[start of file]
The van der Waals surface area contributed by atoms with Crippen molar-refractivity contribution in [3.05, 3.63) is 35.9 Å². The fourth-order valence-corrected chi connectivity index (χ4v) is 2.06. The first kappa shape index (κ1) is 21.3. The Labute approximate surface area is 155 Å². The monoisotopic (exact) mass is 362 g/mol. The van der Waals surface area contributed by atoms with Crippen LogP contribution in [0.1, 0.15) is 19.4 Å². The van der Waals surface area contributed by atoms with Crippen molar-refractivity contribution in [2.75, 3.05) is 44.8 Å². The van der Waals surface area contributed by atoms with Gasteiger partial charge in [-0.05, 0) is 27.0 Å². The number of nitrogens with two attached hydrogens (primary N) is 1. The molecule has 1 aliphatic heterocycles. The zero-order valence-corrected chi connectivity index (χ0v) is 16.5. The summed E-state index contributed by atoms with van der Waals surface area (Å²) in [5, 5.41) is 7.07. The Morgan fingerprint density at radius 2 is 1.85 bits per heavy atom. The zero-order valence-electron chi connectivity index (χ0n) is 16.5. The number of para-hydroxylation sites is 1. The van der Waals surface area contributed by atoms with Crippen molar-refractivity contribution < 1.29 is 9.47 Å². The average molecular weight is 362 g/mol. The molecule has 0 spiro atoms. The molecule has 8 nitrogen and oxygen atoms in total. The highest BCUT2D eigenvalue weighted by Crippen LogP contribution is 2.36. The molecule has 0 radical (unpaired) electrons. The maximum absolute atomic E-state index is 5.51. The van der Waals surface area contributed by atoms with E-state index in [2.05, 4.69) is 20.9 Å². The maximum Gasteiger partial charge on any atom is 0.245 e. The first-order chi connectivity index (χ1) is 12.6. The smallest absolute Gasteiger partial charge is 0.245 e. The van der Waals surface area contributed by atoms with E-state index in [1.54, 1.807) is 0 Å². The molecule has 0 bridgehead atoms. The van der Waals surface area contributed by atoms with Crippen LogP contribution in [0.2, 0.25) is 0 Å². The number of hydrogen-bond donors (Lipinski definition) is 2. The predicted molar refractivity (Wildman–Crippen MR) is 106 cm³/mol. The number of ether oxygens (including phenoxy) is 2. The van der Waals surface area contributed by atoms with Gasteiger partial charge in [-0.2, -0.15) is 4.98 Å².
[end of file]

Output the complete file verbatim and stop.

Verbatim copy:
The van der Waals surface area contributed by atoms with Crippen molar-refractivity contribution in [3.05, 3.63) is 35.9 Å². The fourth-order valence-corrected chi connectivity index (χ4v) is 2.06. The first kappa shape index (κ1) is 21.3. The Labute approximate surface area is 155 Å². The monoisotopic (exact) mass is 362 g/mol. The van der Waals surface area contributed by atoms with Crippen LogP contribution in [0.1, 0.15) is 19.4 Å². The van der Waals surface area contributed by atoms with Crippen molar-refractivity contribution in [2.75, 3.05) is 44.8 Å². The van der Waals surface area contributed by atoms with Gasteiger partial charge in [-0.05, 0) is 27.0 Å². The number of nitrogens with two attached hydrogens (primary N) is 1. The molecule has 1 aliphatic heterocycles. The zero-order valence-corrected chi connectivity index (χ0v) is 16.5. The summed E-state index contributed by atoms with van der Waals surface area (Å²) in [5, 5.41) is 7.07. The Morgan fingerprint density at radius 2 is 1.85 bits per heavy atom. The zero-order valence-electron chi connectivity index (χ0n) is 16.5. The number of para-hydroxylation sites is 1. The van der Waals surface area contributed by atoms with Crippen molar-refractivity contribution < 1.29 is 9.47 Å². The average molecular weight is 362 g/mol. The molecule has 0 spiro atoms. The molecule has 8 nitrogen and oxygen atoms in total. The highest BCUT2D eigenvalue weighted by Crippen LogP contribution is 2.36. The molecule has 0 radical (unpaired) electrons. The maximum absolute atomic E-state index is 5.51. The van der Waals surface area contributed by atoms with E-state index in [2.05, 4.69) is 20.9 Å². The maximum Gasteiger partial charge on any atom is 0.245 e. The first-order chi connectivity index (χ1) is 12.6. The smallest absolute Gasteiger partial charge is 0.245 e. The van der Waals surface area contributed by atoms with E-state index in [1.54, 1.807) is 0 Å². The molecule has 0 bridgehead atoms. The van der Waals surface area contributed by atoms with Crippen LogP contribution in [0.2, 0.25) is 0 Å². The number of hydrogen-bond donors (Lipinski definition) is 2. The predicted molar refractivity (Wildman–Crippen MR) is 106 cm³/mol. The number of ether oxygens (including phenoxy) is 2. The van der Waals surface area contributed by atoms with Gasteiger partial charge in [-0.2, -0.15) is 4.98 Å².